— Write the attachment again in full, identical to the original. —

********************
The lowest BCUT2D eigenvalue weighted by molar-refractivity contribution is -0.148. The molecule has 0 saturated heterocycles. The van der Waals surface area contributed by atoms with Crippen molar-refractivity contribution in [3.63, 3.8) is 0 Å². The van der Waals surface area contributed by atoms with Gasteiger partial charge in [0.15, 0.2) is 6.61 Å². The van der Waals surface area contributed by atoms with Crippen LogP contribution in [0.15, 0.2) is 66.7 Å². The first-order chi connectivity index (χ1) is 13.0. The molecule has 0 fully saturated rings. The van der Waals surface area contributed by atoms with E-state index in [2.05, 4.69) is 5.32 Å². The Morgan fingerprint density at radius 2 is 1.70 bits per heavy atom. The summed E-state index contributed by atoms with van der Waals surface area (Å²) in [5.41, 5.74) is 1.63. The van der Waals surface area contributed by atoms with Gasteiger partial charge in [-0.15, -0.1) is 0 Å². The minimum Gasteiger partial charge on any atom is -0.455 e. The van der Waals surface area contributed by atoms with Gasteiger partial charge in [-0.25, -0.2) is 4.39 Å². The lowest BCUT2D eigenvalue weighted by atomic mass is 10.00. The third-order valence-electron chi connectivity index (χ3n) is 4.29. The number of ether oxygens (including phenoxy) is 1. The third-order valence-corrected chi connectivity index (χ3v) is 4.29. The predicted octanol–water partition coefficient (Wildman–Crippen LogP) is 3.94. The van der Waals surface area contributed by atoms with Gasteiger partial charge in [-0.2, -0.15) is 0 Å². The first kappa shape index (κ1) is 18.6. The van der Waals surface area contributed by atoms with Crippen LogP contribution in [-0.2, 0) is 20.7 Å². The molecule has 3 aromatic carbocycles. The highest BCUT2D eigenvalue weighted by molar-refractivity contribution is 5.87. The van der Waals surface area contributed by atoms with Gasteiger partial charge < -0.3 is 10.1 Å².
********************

The lowest BCUT2D eigenvalue weighted by molar-refractivity contribution is -0.148. The molecule has 0 saturated heterocycles. The van der Waals surface area contributed by atoms with Crippen molar-refractivity contribution in [3.63, 3.8) is 0 Å². The van der Waals surface area contributed by atoms with Gasteiger partial charge in [0.15, 0.2) is 6.61 Å². The van der Waals surface area contributed by atoms with Crippen LogP contribution in [0.15, 0.2) is 66.7 Å². The first-order chi connectivity index (χ1) is 13.0. The molecule has 0 fully saturated rings. The van der Waals surface area contributed by atoms with E-state index in [2.05, 4.69) is 5.32 Å². The Morgan fingerprint density at radius 2 is 1.70 bits per heavy atom. The summed E-state index contributed by atoms with van der Waals surface area (Å²) in [5.41, 5.74) is 1.63. The van der Waals surface area contributed by atoms with Gasteiger partial charge in [-0.15, -0.1) is 0 Å². The minimum Gasteiger partial charge on any atom is -0.455 e. The van der Waals surface area contributed by atoms with Gasteiger partial charge in [-0.25, -0.2) is 4.39 Å². The lowest BCUT2D eigenvalue weighted by atomic mass is 10.00. The third-order valence-electron chi connectivity index (χ3n) is 4.29. The number of ether oxygens (including phenoxy) is 1. The third-order valence-corrected chi connectivity index (χ3v) is 4.29. The predicted octanol–water partition coefficient (Wildman–Crippen LogP) is 3.94. The van der Waals surface area contributed by atoms with Gasteiger partial charge in [-0.2, -0.15) is 0 Å². The first kappa shape index (κ1) is 18.6. The van der Waals surface area contributed by atoms with Crippen LogP contribution in [-0.2, 0) is 20.7 Å². The molecule has 3 aromatic carbocycles. The highest BCUT2D eigenvalue weighted by molar-refractivity contribution is 5.87. The van der Waals surface area contributed by atoms with Gasteiger partial charge < -0.3 is 10.1 Å².